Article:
1. Hero at home living every day life

2. Hero’s belief system changes due to some outside influence

3. Hero consults friends/family/mentor

4. Hero wrestles with choices

5. Hero attempts to make a fresh start or implement a new way new way of thinking

6. Hero is tested

7. Hero is tested again

8. Hero suffers a major setback

9. Hero recovers and improves

10. Hero is on the brink of accomplishment

11. Hero confronts the antagonist

12. Hero succeeds

If you don’t know quite know all of the specifics about how your story is going to end, that’s fine. But if you have absolutely no idea what is going to happen, maybe it’s time to start thinking about that. You don’t have to stick with that ending, but at least it will get you writing in a certain direction. Sometimes characters surprise you and maybe things will turn out differently than you anticipated. That’s fine. Nothing is set in stone until your novel is published and on the shelf at Barnes and Noble.

The point of this exercise is to get you writing towards something. This will help to advance your plot at a more exciting pace. It will also create a sense of purpose and excitement in your writing. Another reason to use this method? It allows you to throw in some foreshadowing, something you wouldn’t be able to do if you didn’t know what was going to happen. Your readers will love that.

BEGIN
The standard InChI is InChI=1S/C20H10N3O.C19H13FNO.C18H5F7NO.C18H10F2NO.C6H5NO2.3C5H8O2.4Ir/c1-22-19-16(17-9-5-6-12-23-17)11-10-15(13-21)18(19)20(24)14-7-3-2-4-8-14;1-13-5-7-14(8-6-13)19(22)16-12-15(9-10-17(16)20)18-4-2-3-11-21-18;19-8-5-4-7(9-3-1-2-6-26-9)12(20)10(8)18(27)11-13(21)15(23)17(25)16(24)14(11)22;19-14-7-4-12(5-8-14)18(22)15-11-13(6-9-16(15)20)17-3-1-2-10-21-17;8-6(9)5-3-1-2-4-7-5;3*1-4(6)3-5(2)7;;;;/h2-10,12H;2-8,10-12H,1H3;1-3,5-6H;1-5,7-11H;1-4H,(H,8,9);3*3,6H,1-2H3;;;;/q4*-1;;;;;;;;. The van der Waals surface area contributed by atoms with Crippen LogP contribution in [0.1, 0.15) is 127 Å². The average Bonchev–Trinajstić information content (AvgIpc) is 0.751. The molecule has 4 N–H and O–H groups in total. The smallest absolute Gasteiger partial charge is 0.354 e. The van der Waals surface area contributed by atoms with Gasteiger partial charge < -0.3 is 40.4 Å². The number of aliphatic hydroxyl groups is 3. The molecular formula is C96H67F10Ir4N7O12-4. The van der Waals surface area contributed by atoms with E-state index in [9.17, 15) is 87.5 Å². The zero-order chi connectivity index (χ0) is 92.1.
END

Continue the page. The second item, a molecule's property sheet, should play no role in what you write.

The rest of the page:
Happy Writing!

Writing a Novel – How to Begin

With the first Three Hundred Pages Novel Writing Challenge coming up March 1st, I’ve been thinking about ways to make the process of beginning a novel much easier.

When you begin to write a novel, you may already have something in mind. Maybe you’ve had a story in your head for months or years, just waiting to get out. Or maybe there’s a certain character you’ve been creating over time, and you’d like to create a story around him or her. Maybe you have nothing in mind, and have just always wanted to write a novel. Well, here’s your chance!